Days before the opening of John Olsen: The You Beaut Country, the 88-year-old artist was paintbrush in hand, adding the finishing touches to the door of his new retrospective exhibition at the National Gallery of Victoria’s Ian Potter Centre.
Now showing at the NGV, the collection of more than 100 works spans seven decades and includes paintings, ceramics, tapestry and illustrated books.
The artworks survey Olsen’s career from as early as 1952 when he was a student, to his 2005 Archibald–Prize-winning Self Portrait Janus Faced, to his more recent works, one of which was painted just weeks before the exhibition.
Through abstract and energetic landscapes, Olsen captures an emptiness and beauty, especially in his art inspired by central Australia.
Some of Olsen’s most recognisable pieces in the show are his paintings of Lake Eyre, which he first visited in 1974 when it was filled with water for the second time since European settlement.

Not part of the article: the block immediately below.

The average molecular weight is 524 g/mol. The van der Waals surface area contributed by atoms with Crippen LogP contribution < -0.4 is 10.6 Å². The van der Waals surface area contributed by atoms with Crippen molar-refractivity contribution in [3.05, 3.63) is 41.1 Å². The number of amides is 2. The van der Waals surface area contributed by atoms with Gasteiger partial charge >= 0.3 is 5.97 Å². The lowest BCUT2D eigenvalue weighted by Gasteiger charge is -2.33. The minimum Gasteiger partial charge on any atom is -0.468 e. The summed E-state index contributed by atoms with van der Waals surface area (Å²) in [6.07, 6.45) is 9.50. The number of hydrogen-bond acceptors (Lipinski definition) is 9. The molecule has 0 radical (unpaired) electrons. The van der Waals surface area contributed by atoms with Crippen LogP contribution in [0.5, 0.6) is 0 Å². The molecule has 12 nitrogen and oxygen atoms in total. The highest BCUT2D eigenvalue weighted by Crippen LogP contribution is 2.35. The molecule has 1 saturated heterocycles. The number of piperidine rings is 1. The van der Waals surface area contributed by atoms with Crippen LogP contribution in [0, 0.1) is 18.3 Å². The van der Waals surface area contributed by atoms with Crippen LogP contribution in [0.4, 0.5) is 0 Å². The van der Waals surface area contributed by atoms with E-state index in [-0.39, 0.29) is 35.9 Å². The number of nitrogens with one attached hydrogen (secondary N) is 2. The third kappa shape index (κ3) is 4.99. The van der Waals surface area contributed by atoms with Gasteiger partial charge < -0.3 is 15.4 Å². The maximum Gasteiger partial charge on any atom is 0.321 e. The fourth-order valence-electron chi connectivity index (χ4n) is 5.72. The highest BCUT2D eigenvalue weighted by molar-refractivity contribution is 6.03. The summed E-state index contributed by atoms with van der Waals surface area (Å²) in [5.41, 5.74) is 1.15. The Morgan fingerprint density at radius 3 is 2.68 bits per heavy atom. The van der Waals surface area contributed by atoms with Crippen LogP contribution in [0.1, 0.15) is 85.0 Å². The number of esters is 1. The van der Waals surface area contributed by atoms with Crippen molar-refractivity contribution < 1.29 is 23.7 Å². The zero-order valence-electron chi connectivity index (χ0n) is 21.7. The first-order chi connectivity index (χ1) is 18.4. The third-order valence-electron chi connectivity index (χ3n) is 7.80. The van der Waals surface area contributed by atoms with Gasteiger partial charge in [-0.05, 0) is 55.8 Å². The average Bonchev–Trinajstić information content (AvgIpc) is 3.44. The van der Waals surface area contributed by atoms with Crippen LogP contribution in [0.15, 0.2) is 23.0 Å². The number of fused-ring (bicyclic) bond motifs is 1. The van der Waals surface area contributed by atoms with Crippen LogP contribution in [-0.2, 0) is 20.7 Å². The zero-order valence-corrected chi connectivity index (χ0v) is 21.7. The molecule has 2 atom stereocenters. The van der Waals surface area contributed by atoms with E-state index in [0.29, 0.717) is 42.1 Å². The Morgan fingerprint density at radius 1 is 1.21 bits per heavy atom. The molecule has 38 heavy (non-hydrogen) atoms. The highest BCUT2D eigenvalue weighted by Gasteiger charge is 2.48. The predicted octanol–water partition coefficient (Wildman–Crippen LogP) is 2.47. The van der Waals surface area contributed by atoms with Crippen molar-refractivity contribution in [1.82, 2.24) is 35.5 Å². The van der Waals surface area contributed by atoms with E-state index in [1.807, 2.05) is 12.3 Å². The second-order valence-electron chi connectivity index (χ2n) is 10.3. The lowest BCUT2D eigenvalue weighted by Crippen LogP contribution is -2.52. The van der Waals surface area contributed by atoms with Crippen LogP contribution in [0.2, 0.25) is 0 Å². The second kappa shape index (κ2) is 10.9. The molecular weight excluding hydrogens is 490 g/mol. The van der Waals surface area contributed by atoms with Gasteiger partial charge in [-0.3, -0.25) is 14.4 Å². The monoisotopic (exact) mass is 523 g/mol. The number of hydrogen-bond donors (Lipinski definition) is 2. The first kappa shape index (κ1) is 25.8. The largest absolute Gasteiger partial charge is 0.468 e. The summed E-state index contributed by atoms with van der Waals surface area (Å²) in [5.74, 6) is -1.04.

It’s also interesting to see how Olsen’s love for Spanish culture manifests in his art. In the ’50s the artist lived in Majorca, an island off Spain, where he immersed himself in the European art scene.
The influence of Spanish culture can be seen throughout the exhibition, including in the iconic three-panel piece, Spanish Encounter, which Olsen painted in a five-hour frenzy upon returning to Australia in 1960.
“It is known as the turning point of Australian art,” says David Hurlston, senior curator of Australian art at the NGV.
Alongside Olsen’s major paintings you can see his personal journals, which include tickets and bird feathers, as well as a documentary by the National Gallery of Victoria.
John Olsen: The You Beaut Country runs until February 12, 2017.
This article was updated on November 20, 2016.